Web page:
The Tucson region has more species of native bees, approximately 1,000 species, than anywhere else on the planet according to the Arizona-Sonora Desert Museum (ASDM). Most desert bees dig burrows in the ground or use holes and tunnels made by other insects, hence the common name “ground bees.” This is in contrast to honey bees which make hives and honeycombs. There are about 5,000 species of bees in the United States.
Bees evolved from wasps. Bees are vegetarians that feed on nectar and pollen. Wasps are carnivores. I have, however, seen Pepsis wasps feed on flower nectar.
According to ASDM:
Except for the parasitic cuckoo bees, all female bees make their living by foraging in search of protein-rich pollen and sugary nectar from flowering plants. Pollen is a rich source of amino acids, proteins, fatty acids, vitamins, minerals, and carbohydrates. Nectar provides the energy boost from sugars that bees need to fly. Some desert bees have specialized scrapers on their legs for harvesting oils from glands on the undersides of specialized flowers in the Ratany and Malpighia families. These energy-rich oils are mixed with pollen as larval food and are also used to help construct brood cells. Other bees collect small pebbles, plant hairs, or floral resins that they use as building materials. Some bees, such as mason bees in the genus Osmia, also require water and mud with which to construct their adobe-like nests. Leafcutter bees (Megachile) remove circular pieces of leaves to fashion into cell walls. For more information, see an ASDM article here.
About 80 percent of flowering plants in the Tucson Mountains have flowers adapted for pollination by bees. Also, at least 30 percent of our agricultural crops require bees to move pollen between flowers. Not only are we dependent upon these “forgotten pollinators” for over a third of our food, but for other products as well. Cotton cloth is a product that eventually results from bee pollination, and so are many beverages and medicines made from other fruits and seeds.
Most desert bees are solitary. Socialized bees in our region include the introduced honey bee, Africanized bees, and the native black and yellow bumblebees. For all bees, only the females sting. The stinger is an adaptation of the ovipositor, or egg laying structure. If the barbed stinger is left in the victim, the act usually rips the abdomen of the bee and causes it to die. There is some speculation that stingers evolved for inter-hive combat and in that case the bee did not lose the stinger.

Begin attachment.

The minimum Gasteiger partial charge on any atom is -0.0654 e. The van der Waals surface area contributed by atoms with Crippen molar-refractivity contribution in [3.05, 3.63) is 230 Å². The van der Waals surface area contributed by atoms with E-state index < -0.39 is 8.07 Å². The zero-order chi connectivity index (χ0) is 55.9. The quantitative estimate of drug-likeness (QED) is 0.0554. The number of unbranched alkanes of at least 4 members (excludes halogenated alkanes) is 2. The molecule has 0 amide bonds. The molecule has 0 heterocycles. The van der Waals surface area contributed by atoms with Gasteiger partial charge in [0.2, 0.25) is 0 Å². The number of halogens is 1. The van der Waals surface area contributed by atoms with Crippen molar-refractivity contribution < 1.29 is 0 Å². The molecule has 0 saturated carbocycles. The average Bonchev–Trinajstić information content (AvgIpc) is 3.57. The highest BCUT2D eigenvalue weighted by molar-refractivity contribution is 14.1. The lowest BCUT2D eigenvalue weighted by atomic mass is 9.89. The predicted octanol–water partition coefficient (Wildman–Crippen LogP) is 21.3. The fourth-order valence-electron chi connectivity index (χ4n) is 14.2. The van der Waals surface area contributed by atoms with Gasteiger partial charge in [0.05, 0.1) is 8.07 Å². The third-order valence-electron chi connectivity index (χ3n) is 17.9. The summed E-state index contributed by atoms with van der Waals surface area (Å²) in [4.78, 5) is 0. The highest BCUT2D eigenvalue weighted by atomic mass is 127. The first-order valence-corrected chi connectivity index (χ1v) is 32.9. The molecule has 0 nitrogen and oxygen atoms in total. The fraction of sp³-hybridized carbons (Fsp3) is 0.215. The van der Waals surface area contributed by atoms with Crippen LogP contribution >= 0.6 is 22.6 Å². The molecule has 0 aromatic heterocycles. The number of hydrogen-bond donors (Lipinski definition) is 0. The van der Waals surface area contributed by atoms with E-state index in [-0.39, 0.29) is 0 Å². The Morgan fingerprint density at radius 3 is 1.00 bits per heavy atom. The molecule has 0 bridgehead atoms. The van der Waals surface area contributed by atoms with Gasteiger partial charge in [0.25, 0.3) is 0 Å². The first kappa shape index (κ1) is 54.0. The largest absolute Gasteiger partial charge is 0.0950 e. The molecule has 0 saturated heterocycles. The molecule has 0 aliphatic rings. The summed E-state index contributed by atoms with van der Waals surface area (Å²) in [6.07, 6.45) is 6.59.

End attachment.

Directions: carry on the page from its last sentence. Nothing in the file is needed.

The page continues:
If you are not allergic to bee venom, only the Africanized bees are dangerous to humans. A concise history of Africanized bees is available from DesertUSA.
Desert USA notes that Africanized bees will viciously attack people and animals who unwittingly stray into their territory, often resulting in serious injury or death.
It is not necessary to disturb the hive itself to initiate an attack. In fact, Africanized bees have been know to respond viciously to mundane occurrences, including noises or even vibrations from vehicles, equipment and pedestrians.
Though their venom is no more potent than native honey bees, Africanized bees attack in far greater numbers and pursue perceived enemies for greater distances. Once disturbed, colonies may remain agitated for 24 hours, attacking people and animals within a range of a quarter mile from the hive.
ASDM reminds us that bees provide a vital service. “Without the pollination services bees provide, many plants would not produce seed-laden fruits from which the next generation of plants would grow. Without bees, there would be few or no fleshy berries or fruits to sustain birds, mammals, and other wildlife. The tunneling activity of bees aerates the soil and allows water from infrequent rains to quickly penetrate and reach plant roots; and bees’ nitrogen-rich feces fertilize the soil. The bees themselves often provide food for lizards, mammals, birds, insects, spiders, and other arachnids.”